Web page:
And being that he is an exciting fifth-starter option, he can mature and hone his craft on the highest level without upsetting Mariners fans who just missed seeing King Felix by one game.
Blanton has gotten off to a rocky start this season. Hitters are batting a healthy .378 against him thus far, but when you have the likes of Halladay, Oswalt, Hamels and Lee leading the charge, all this career fifth starter needs to do is simply get his team to the next day.
Blanton owns a 72-61 career mark, and once he settles in, he should have no problem holding down the fifth spot.
After a solid few years in the St. Louis bullpen, McClellan finally got his call when ace Adam Wainwright went down with a season-ending arm injury this spring.
He’s shined in his first three starts despite not starting more than 10 games in a season since 2004 for Single-A Peoria. That season he went 4-12 with an ERA of 5.34.
Not quite numbers that land you fifth on a top-10 list, unless you’re compiling a list of players least likely to land on a major league roster. But with McClellan’s success in the pen along with his great start, things are looking up for the local Missouri native.
Baker is everything you want in a fifth starter. A .500-plus career winning percentage, a sub-4.50 ERA, and close to 200 innings per year.
Sure, you aren’t going to see many blogs about him, ESPN specials or stores selling out of his jersey, but he simply gets the job done. He’s gone 28-22 over the last three seasons and has helped Minnesota clinch playoff berths in each of the last two seasons.
Anytime a former No. 1 starter is holding up the rear of your rotation it means you either have a stellar staff or you have a former Cincinnati Reds ace trying to work his way back up the ladder to stardom.
Harang was among the league leaders in strikeouts in the prime of his tenure in Cincinnati, but he hasn’t had a winning season since 2007. On the wrong side of 32, he appeared to be on his way out of the league, but he has successfully resurfaced within the cozy pitching confines of Petco Park.
He is already 3-0 on the season and looks like an entirely different pitcher.
Floyd never did develop into an elite major leaguer as predicted, but the former fourth-overall pick has developed into a decent pitcher.
He currently is holding down the fourth slot in the rotation, but once Jake Peavy returns from injury, Floyd will most likely slide down a position. He won 17 games for Chicago in 2008 and, despite flirting around the .500 level for winning percentage since, his strikeout totals have increased.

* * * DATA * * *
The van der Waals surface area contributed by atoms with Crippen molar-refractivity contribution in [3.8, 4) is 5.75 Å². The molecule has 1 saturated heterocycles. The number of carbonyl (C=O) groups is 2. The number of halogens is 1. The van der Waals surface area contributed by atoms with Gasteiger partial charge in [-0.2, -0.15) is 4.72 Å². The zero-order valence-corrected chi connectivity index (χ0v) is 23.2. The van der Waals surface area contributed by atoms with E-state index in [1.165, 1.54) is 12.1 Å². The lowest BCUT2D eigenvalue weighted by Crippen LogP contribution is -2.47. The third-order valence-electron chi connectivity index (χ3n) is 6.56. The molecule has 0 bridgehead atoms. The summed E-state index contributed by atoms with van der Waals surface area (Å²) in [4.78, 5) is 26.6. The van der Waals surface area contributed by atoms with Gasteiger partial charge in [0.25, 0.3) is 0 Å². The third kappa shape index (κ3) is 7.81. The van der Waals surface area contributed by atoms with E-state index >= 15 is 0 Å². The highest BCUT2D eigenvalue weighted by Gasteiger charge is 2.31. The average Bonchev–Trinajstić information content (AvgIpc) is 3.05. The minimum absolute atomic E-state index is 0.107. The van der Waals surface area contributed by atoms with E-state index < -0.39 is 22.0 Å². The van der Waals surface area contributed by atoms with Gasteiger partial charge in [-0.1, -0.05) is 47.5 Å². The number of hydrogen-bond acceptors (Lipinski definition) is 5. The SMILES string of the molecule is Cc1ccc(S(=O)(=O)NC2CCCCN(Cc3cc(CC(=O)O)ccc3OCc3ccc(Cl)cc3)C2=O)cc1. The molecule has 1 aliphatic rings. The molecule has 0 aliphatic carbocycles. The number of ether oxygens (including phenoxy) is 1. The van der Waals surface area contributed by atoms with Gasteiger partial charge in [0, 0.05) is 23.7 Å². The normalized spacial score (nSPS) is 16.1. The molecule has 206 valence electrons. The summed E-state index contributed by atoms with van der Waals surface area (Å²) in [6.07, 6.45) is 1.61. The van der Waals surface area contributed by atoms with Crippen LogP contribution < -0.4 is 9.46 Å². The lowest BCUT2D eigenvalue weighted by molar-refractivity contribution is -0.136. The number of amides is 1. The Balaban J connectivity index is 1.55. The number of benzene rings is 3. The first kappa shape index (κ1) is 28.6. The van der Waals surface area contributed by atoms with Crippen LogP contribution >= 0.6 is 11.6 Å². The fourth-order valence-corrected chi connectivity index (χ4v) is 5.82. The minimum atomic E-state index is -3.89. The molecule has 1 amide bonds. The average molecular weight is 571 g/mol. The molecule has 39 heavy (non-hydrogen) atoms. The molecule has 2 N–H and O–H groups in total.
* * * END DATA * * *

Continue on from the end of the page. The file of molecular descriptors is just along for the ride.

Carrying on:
He’s not going to put any extra fans in the seats, but he is going to give you a shot at a win each time out.
Floyd has started at least 31 games and has hovered around a 4.00 ERA in each of the last three seasons. All very solid. This won’t win you any spelling bees, but for what it’s worth, consistency is spelled F-L-O-Y-D.
Bumgarner hasn’t started 2011 like he finished 2010, but, heck, he was barely old enough to drink the champagne at the World Series party last fall, so he gets an early-season pass.
An instrumental piece in the Giants' title, Bumgarner went 2-0 with a minuscule 2.18 ERA, and won Game 4 on the road. He rounds out what is arguably the best starting rotation in baseball, with very little drop-off from the fifth spot.
So, are all these lovable rotation finishers the best of the worst, or simply the worst of the best?
None of these guys are going to sell out stadiums, single-handedly bring home championships or appear on the “Late Show,” but each one gives their team a legitimate shot to win games.
It is a long season and the fifth starter can start up to 30 games a year, so unless you're the 1906 Chicago Cubs or 2001 Seattle Mariners, teams that won 116 games, I’m pretty sure you can benefit from the extra potential wins these guys bring.